Professor Amanda Kenny is a self-confessed email hoarder – which comes in handy when asked to think back to ten years ago.
This week Mandy scrolled way, way back to find a host of emails from just before the Federal Government announced $59.6 million would be coming Bendigo’s way to build the La Trobe Rural Health School.
La Trobe had applied for funding for two major facilities in that bid; the LRHS, and the La Trobe Institute of Molecular Science in Bundoora.
“The university was really clear when it said it wouldn’t prioritise either, both were really important and when the government asked it to prioritise, it said no,” Mandy says.
“The Vice Chancellor emailed me to say, irrespective of which bid got up, he was going to make the announcement in Bendigo. There was slight anxiety about that and it made me laugh when I saw it again. It was significant recognition of the importance of the regional campuses to the university.”
The City of Greater Bendigo Council, Bendigo Health and Monash University had supported the bid. There was a lot riding on these plans to transform the regional campuses into Australia’s biggest rural health school.
“We planned for a massive party to commiserate or celebrate,” Mandy says. “On the evening of the 12th of May 2009, the then Vice Chancellor, Paul Johnson, phoned from the budget lockdown in Canberra to say the La Trobe Rural Health School had been funded, together with the La Trobe Institute of Molecular Science. Everyone was in shock.
“The next day there was a massive media presence in Bendigo for the official announcement. Quite a bit of champagne was consumed! It was an absolute party, and a sense that this amazing opportunity would make such a different in regional and rural Australia. It was just the most amazing thing.”
Mandy was the first head of the La Trobe Rural Health School. She oversaw the total $75.9 million building project, which included the Arnold Street Clinical Teaching building, the La Trobe Rural Health School building, the expanded dentistry department, Victoria’s first regional wet anatomy lab and 268 student accommodation beds.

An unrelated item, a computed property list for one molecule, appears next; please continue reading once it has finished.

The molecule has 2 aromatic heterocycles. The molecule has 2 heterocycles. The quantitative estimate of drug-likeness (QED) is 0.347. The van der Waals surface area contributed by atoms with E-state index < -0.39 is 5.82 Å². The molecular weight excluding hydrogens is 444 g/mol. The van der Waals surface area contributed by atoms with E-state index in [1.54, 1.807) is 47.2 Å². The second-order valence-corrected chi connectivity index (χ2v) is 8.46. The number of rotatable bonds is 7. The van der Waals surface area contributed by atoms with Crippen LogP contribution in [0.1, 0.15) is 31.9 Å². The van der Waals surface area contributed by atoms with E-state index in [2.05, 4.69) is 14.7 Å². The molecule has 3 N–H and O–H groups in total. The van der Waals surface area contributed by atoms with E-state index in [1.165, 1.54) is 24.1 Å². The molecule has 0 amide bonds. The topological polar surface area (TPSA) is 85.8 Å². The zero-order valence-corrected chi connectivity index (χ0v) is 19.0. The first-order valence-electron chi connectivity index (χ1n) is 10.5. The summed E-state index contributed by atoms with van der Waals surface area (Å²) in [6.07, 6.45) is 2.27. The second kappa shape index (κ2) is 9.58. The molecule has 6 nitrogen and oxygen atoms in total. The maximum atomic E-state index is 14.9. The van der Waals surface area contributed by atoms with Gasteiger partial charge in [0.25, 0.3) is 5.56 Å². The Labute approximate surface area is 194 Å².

Mandy says at the time it was the largest change experience of any Australian university. The aim was to increase rural university participation rates by 70 per cent, produce more than 300 graduates annually to address critical healthcare workforce shortages, create an extra 60 academic and admin positions, increase applied health research, and most importantly, improve the health of rural and regional Australians.
Today those aspirations are seen as modest as they’ve been far surpassed, with more than 3000 current health students.
“It’s exciting to look back and feel incredibly proud of the amazing team effort,” she says. “So many people said we’d never do it. That it was a waste of time, we’d never get the students. People were saying there weren’t enough smart rural kids.
“To look back and think how many students have graduated, and it’s thousands in ten years, is amazing. The bid enabled us to make such a difference today, right across the whole region, and that’s the most exciting bit.”
The school introduced new allied health courses to Bendigo, including physiotherapy, speech pathology, paramedicine, podiatry, occupational therapy and Australia’s first rural dentistry course.
It also dramatically altered the campus demographic. “Ten years ago, the regional campuses were quite Anglo Saxon, and while we still draw a huge amount of local community, the diversity in our students now is just fantastic,” Mandy says, citing more mature age, more international and more female students studying health courses. And that diversity has included the staff.
Mandy is one of four LRHS heads – the second was Professor Jane Farmer, the third Professor Teresa Iacono and the fourth Professor Pamela Snow. “When we’re striving for gender equality across the university it’s a fantastic example of that,” Mandy says.
This week the university will gather to acknowledge all that’s been achieved in the past decade, but as always, it will look to the future. The 2019 Rural Health Conference will outline the current initiatives and research projects poised to impact lives across the state.
“It makes you stop and reflect on the major contribution the university made to the community, and what can be achieved when people get together with a crazy idea and a commitment to make a major difference to vulnerable rural people,” Mandy says. “We’ve achieved that and we continue to achieve that.”